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Inspection report

Date of Inspection: 2 January 2014
Date of Publication: 25 January 2014
Inspection Report published 25 January 2014 PDF | 78.31 KB

People should get safe and appropriate care that meets their needs and supports their rights (outcome 4)

Meeting this standard

We checked that people who use this service

  • Experience effective, safe and appropriate care, treatment and support that meets their needs and protects their rights.

How this check was done

We looked at the personal care or treatment records of people who use the service, carried out a visit on 2 January 2014, observed how people were being cared for and talked with people who use the service. We talked with staff.

Our judgement

Care and treatment was planned and delivered in a way that was intended to ensure people's safety and welfare.

Reasons for our judgement

We checked the care records of a person who used the service we did this because we wanted see if the records accurately reflected their needs and to confirm what the registered manager had told us. We saw that care was planned and delivered in a way which met the person’s needs. The registered manager was able to describe the level of assistance the person required and how they preferred to receive care. She had a good knowledge of the person’s health and how this had changed over time. We saw evidence of visits from professionals from outside the service including doctors, district nurses and outreach workers who had been involved to ensure the person received appropriate care and support.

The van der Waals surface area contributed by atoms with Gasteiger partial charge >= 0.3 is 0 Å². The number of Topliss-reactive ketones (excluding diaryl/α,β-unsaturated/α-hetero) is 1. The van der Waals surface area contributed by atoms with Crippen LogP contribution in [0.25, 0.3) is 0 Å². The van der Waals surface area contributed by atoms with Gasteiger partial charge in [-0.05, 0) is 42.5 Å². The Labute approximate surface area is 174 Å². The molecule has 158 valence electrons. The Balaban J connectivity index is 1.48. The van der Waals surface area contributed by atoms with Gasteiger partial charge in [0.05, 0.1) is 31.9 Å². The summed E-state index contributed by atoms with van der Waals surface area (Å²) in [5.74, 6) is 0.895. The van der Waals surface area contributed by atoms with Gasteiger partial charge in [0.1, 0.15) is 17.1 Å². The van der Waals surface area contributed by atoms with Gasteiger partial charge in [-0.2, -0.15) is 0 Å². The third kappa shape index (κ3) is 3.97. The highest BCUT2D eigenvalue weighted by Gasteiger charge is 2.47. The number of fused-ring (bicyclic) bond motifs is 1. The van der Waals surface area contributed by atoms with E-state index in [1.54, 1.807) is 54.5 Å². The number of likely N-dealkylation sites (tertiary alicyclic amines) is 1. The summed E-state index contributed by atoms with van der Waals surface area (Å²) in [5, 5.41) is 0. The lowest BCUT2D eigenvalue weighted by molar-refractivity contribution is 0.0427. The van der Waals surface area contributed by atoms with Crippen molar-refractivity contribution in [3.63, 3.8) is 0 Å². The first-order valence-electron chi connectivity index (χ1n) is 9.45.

When we spoke with the person whose records we had checked they told us they had always been happy with the care and support they received. They said, “It’s good here. I’ve been here a long time”. They told us that staff were polite, friendly and kind to them. This meant that they were happy with how they had been cared for.

We saw that some risk assessments had been completed to help keep people safe. We saw records about an injury that a person had received whilst being transferred between a wheelchair and a car; no risk assessment had been carried out following the incident to help prevent a similar event occurring in the future. The registered manager said, “I understand what you mean. If a stranger needed to provide support they wouldn’t know about it. The reason I haven’t done one is because the only people who do provide care is us, and of course we already know about it. Everything was documented, but perhaps I should have completed a risk assessment”. This meant there was the potential for people to be exposed to unnecessary risk.

We saw how the service had planned that care and support would be maintained if the registered manager and her husband were unable to support people who used the service. Plans were in place to ensure that full 24 hour cover could be provided by suitably qualified people if such an emergency arose. This meant that people who used the service could be confident of receiving the care and support they needed at all times.